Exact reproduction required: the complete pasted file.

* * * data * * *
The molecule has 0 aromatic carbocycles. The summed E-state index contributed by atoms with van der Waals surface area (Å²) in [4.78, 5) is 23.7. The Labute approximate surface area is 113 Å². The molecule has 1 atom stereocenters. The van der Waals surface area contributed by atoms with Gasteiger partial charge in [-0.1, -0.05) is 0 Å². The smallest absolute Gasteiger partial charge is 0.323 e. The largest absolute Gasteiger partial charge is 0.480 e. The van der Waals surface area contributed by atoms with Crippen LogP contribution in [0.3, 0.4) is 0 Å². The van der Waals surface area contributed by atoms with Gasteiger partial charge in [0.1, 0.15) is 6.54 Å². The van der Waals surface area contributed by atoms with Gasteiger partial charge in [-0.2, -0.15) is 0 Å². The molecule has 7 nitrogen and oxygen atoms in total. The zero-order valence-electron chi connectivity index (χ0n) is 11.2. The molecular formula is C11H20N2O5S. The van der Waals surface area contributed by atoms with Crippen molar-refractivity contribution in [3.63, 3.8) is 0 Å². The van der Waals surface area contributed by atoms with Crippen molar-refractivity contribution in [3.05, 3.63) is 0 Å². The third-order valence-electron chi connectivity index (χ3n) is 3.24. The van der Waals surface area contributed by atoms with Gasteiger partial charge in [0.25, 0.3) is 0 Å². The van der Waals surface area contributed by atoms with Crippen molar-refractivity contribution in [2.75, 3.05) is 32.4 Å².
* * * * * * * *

The molecule has 0 aromatic carbocycles. The summed E-state index contributed by atoms with van der Waals surface area (Å²) in [4.78, 5) is 23.7. The Labute approximate surface area is 113 Å². The molecule has 1 atom stereocenters. The van der Waals surface area contributed by atoms with Gasteiger partial charge in [-0.1, -0.05) is 0 Å². The smallest absolute Gasteiger partial charge is 0.323 e. The largest absolute Gasteiger partial charge is 0.480 e. The van der Waals surface area contributed by atoms with Crippen LogP contribution in [0.3, 0.4) is 0 Å². The van der Waals surface area contributed by atoms with Gasteiger partial charge in [0.1, 0.15) is 6.54 Å². The van der Waals surface area contributed by atoms with Gasteiger partial charge in [-0.2, -0.15) is 0 Å². The molecule has 7 nitrogen and oxygen atoms in total. The zero-order valence-electron chi connectivity index (χ0n) is 11.2. The molecular formula is C11H20N2O5S. The van der Waals surface area contributed by atoms with Crippen molar-refractivity contribution in [3.63, 3.8) is 0 Å². The van der Waals surface area contributed by atoms with Crippen molar-refractivity contribution in [3.05, 3.63) is 0 Å². The third-order valence-electron chi connectivity index (χ3n) is 3.24. The van der Waals surface area contributed by atoms with Gasteiger partial charge in [0.25, 0.3) is 0 Å². The van der Waals surface area contributed by atoms with Crippen molar-refractivity contribution in [2.75, 3.05) is 32.4 Å².